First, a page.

One very late night a fellow came in and asked me if I did touch-ups. Sure I did. He rolled up his sleeve and there I saw a big swastika with some words about white supremacy under it in a banner. I thought I misheard him. "Oh, you want a cover-up, not a touch-up" said I. "Hell no" was his reply, "I want it to be better." When I told him I wouldn't do it he stepped back and looked me in the eye, saying, "Are you some kind of Jew or something?" I stared back at him and said only one word: "Yes."
That man looked like he was thinking about what manner in which he might kill me and whether to do it on the spot or at a later date. Obviously, he did nothing but turn on his booted heel and leave. I was foolish, no doubt, but I have a nasty habit of speaking the truth.
But what truth is this? What makes me Jewish? I have no belief in god. I didn't grow up with any religion. Even my grandparents did not practice Judaism. But some piece of paper somewhere said that my mother was Jewish and her mother before her, and therefore, in the eyes of Israel, I am a Jew. I could go live there and become a citizen (not that I would). But this fact amazes me (and also bothers) me.
What makes me say I'm Jewish, when I don't believe in race or religion or identity politics and would prefer to think of myself as just a human being like everyone else? It has always been this: if I disavowed my Jewish heritage I would be killing off another Jew, as marginally Jewish as I am. It would be like one more person was put in the ovens. So many were killed (and not just in the holocaust).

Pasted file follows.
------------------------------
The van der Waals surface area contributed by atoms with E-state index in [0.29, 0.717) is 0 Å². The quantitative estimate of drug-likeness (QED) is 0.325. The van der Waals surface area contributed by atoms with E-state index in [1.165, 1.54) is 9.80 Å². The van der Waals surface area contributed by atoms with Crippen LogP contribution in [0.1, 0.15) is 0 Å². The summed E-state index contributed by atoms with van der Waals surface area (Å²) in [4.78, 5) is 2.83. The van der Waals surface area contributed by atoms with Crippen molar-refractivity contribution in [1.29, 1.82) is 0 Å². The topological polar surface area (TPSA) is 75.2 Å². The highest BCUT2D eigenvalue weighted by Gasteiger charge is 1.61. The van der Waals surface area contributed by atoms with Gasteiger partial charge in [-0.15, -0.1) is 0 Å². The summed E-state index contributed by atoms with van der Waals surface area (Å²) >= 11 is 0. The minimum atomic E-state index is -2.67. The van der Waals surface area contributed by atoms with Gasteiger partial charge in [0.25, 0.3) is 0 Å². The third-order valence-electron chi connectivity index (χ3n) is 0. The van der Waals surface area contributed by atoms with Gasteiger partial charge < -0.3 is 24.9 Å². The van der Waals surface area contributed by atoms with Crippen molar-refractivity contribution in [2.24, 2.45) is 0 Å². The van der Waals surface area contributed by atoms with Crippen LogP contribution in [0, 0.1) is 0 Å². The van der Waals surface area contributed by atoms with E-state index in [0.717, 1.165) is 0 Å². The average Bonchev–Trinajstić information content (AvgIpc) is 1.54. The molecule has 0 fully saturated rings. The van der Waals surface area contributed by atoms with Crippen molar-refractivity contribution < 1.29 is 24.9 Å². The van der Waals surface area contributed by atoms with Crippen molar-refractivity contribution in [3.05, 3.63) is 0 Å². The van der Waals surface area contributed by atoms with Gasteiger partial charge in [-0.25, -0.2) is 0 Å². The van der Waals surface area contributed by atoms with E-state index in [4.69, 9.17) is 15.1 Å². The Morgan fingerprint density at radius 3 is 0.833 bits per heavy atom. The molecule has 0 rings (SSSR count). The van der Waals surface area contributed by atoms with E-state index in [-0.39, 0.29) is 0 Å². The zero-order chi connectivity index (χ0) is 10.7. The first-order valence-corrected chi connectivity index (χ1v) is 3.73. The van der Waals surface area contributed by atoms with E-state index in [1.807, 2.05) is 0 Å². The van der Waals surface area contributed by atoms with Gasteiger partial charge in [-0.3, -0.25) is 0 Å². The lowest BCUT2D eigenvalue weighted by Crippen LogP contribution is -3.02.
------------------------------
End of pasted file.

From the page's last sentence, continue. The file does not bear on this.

I heard stories when I was a kid. My family, both sides, came to this country before the turn of the century. But they, too, were running away from horrors. One relative said he was the only survivor of his village at the Western edge of Russia. He said, in a steady tone, that when he was a boy, he returned from a trip to another village and as he was coming over a hill, he could see his small town burning. These were the pogroms, where whole towns and villages of Jews were being systematically killed all over Eastern Europe and Russia. The German's holocaust was nothing new.